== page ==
Admittedly Picture Vocabulary

WORD-2: Admittedly

CONTEXT: Admittedly large anti-Israel demonstrations in Jordan, Lebanon and elsewhere.

SOURCE: Al Jazeera

EXPLANATORY PARAGRAPH: Admittedly is a word you use when you agree that something is true, especially when it’s something you don’t really like. It’s like saying, “Okay, I accept this is true…”

MEANING: Used to introduce a statement that concedes a point or acknowledges the truth of something. (Adverb)

PRONUNCIATION: uh-DMIT-id-lee

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SYNONYMS: Certainly, Undoubtedly, Indeed, Confessedly, Unquestionably, Obviously, Granted

USAGE EXAMPLE:
1. Admittedly, the task is difficult but not impossible.
2. He is, admittedly, a great artist.
3. Admittedly, we made some mistakes.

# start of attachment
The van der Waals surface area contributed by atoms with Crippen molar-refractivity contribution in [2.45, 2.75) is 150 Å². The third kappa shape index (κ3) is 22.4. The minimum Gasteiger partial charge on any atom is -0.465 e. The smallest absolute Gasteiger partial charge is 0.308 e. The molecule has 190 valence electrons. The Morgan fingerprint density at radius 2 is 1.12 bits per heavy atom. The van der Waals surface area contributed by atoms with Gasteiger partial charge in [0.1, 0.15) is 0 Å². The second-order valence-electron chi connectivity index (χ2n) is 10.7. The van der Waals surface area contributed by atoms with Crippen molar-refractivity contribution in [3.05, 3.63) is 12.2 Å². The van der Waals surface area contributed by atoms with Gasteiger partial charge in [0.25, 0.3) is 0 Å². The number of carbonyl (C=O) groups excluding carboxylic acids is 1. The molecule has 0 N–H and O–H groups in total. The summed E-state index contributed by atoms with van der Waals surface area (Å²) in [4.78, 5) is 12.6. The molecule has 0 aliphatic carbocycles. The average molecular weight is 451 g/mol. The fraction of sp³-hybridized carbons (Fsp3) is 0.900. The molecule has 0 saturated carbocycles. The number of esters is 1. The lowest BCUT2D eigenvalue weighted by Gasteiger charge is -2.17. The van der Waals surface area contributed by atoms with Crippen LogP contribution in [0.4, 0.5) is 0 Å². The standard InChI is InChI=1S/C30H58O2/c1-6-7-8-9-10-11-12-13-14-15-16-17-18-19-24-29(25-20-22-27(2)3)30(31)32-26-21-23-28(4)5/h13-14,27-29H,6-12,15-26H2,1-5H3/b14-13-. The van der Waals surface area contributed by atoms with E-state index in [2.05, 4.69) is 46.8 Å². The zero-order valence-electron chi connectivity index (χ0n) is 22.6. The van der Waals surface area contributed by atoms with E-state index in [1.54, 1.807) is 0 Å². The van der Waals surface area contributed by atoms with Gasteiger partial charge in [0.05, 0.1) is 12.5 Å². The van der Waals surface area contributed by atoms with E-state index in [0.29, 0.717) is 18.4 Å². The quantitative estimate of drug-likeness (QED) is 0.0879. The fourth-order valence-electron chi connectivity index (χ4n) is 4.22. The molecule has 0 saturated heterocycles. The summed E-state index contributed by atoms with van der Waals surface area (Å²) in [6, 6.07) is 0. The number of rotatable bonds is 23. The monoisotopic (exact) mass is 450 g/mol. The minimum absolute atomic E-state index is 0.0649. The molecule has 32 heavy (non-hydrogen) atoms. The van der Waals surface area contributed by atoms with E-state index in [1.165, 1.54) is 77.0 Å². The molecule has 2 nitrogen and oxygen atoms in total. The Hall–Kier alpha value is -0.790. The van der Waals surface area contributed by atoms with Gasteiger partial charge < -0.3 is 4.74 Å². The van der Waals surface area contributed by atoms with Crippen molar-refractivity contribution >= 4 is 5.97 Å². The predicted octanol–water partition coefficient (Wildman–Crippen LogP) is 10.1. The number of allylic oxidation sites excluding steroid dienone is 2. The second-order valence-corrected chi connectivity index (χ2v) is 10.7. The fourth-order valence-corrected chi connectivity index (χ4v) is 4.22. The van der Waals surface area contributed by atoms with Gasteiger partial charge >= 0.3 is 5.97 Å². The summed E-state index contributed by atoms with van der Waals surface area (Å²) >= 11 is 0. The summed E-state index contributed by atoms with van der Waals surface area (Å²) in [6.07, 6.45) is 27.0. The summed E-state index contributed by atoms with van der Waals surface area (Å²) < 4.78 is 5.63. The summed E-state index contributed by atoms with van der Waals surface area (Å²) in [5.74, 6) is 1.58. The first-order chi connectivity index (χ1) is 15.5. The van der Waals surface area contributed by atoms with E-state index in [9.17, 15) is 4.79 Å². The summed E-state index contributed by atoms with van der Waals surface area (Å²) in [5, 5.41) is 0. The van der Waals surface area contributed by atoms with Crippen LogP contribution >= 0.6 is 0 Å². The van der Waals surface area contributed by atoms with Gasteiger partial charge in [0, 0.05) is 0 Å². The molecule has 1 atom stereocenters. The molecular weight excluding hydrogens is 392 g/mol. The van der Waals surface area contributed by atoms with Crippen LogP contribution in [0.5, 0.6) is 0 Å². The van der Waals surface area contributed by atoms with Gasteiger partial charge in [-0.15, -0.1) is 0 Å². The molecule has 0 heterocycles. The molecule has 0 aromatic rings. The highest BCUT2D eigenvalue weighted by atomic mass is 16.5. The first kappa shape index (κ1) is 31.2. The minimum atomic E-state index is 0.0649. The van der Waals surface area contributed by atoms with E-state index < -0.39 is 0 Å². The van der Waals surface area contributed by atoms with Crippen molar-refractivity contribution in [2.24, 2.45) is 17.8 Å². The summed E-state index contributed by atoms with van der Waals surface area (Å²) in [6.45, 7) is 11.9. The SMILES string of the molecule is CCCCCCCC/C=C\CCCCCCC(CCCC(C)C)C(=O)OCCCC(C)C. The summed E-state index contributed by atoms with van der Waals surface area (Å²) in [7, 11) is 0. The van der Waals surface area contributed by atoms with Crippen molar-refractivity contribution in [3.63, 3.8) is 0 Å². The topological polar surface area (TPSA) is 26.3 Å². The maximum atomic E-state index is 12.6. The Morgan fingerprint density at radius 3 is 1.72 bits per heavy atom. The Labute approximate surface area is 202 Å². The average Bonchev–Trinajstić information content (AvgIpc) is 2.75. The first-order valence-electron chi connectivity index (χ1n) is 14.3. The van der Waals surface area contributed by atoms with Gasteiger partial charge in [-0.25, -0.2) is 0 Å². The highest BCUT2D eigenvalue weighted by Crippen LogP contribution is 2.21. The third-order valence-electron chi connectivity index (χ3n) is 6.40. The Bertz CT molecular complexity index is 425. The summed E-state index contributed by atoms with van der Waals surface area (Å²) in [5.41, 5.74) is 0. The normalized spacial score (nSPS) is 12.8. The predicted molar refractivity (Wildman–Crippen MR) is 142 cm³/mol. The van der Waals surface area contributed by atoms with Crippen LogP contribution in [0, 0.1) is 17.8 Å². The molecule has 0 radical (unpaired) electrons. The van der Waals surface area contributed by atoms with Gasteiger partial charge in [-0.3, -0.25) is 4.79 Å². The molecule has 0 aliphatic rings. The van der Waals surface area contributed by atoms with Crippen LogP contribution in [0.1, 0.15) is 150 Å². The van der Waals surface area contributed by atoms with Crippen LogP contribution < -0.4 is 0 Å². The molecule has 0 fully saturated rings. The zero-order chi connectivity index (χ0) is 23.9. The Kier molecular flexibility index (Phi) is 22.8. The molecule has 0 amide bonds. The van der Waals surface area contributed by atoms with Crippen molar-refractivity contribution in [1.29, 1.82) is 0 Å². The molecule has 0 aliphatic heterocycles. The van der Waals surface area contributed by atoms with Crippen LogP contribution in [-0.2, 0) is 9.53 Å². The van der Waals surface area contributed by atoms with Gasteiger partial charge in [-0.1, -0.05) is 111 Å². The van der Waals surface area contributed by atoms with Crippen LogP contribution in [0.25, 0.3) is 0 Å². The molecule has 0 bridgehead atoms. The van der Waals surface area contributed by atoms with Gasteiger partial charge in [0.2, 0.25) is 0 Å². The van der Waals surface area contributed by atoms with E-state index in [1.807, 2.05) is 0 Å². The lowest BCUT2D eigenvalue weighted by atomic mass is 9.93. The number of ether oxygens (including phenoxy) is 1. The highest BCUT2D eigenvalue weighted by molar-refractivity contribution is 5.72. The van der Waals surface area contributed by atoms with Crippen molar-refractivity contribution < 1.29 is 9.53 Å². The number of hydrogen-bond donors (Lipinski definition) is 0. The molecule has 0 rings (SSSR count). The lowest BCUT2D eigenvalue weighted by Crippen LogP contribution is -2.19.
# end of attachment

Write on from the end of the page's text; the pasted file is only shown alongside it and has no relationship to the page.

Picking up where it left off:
4. The plan is admittedly ambitious.

 

WORD-3: Derailing

CONTEXT: Dramatizing the Palestinian cause and thereby derailing an Israeli-Saudi rapprochement it sees as selling out Palestinian interests.

SOURCE: The Guardian

EXPLANATORY PARAGRAPH: Derailing is like when a train gets off its tracks and can’t go where it’s supposed to. But it’s not just for trains – it can also mean stopping any plan or thing from happening the way it should.

MEANING: Causing to leave its intended course or fail to achieve its intended purpose. (Verb)

PRONUNCIATION: dee-RAY-ling

SYNONYMS: Disrupting, Thwarting, Hindering, Deviating, Diverting, Upsetting, Obstructing

USAGE EXAMPLE:
1. The sudden crisis ended up derailing the project.
2. He accused them of derailing the negotiations.
3. Bad weather derailed our weekend plans.
4. Technical issues were derailing the research.

 

WORD-4: Fusillade

CONTEXT: A rocket fusillade fired indiscriminately from Gaza at civilian targets in Israel.

SOURCE: Washington Post